Mr. Macaulay's Character of the Clergy: In the Latter Part of the Seventeenth Century, Considered. With an Appendix on His Character of the Gentry, as Given in His History of England (Google eBook)
J. Deighton, 1849 - 116 pages
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Page 15 - The clergy were regarded as, on the whole, a plebeian class. And, indeed, for one who made the figure of a gentleman, ten were mere menial servants. A large proportion of those divines who had no benefices, or whose benefices were too small to afford a comfortable revenue, lived in the houses of laymen.
Page 99 - The coarse and ignorant squire, who thought that it belonged to his dignity to have grace said every day at his table by an ecclesiastic in full canonicals, found means to reconcile dignity with economy. A young Levite — such was the phrase then in use — might be had for his board, a 'small garret, and ten pounds a year...
Page 114 - His chief pleasures were commonly derived from field sports and from an unrefined sensuality. His language and pronunciation were such as we should now expect to hear only from the most ignorant clowns. His oaths, coarse jests, and scurrilous terms of abuse, were uttered with the broadest accent of his province.
Page 100 - Who, though in silken scarf and cassock drest, Wears but a gayer livery at best. When dinner calls the implement must wait With holy words to consecrate the meat, But hold it for a favour seldom known, If he be deign'd the honour to sit down.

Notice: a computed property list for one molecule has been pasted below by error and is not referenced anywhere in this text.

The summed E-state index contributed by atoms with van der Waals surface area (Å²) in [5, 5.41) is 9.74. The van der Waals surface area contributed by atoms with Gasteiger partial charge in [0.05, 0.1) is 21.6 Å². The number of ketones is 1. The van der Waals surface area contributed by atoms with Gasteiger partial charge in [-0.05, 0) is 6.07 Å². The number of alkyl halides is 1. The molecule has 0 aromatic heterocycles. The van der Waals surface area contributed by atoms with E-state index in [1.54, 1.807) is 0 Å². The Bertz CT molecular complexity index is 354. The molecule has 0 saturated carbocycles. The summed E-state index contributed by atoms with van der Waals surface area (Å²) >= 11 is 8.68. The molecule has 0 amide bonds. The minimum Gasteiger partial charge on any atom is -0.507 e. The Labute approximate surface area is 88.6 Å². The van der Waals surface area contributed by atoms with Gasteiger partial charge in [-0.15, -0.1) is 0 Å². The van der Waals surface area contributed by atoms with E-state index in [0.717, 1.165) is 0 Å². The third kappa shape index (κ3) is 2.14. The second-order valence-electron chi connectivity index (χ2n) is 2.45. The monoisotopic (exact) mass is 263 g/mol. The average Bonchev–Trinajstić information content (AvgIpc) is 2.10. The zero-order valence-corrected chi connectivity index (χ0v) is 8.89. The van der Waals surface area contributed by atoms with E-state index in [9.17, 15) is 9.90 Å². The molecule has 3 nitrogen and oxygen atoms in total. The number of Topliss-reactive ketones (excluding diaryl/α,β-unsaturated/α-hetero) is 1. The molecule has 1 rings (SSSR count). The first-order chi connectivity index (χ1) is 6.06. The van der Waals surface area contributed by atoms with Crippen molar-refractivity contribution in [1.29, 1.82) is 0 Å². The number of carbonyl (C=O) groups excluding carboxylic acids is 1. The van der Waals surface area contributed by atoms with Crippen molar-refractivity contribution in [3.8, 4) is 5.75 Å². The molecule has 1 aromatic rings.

Page 57 - Hardly one living in fifty enabled the incumbent to bring up a family comfortably. As children multiplied and grew, the household of the priest became more and more beggarly. Holes appeared more and more plainly in the thatch of his parsonage and in his single cassock. Often it was only by toiling on his glebe, by feeding swine, and by loading...
Page 112 - A third had defended his old house till Fairfax had blown in the door with a petard. The presence of these old Cavaliers, with their old swords and holsters, and with their old stories about...
Page 23 - In truth, all the modes of ridicule, from broad fun to polished and antithetical sarcasm, were at Collier's command. On the other hand, he was complete master of the rhetoric of honest indignation. We scarcely know any volume which contains so many bursts of that peculiar eloquence which comes from the heart and goes to the heart. Indeed, the spirit of the book is truly heroic. In order fairly to appreciate it, we must remember the situation in which the writer stood. He was under the frown of power....
Page 78 - His children were brought up like the children of the neighboring peasantry. His boys followed the plough, and his girls went out to service. Study he found impossible, for the advowson of his living would hardly have sold for a sum sufficient to purchase a good theological library; and he might be considered as unusually lucky if he had ten or twelve dog-eared volumes among the pots and pans on his shelves.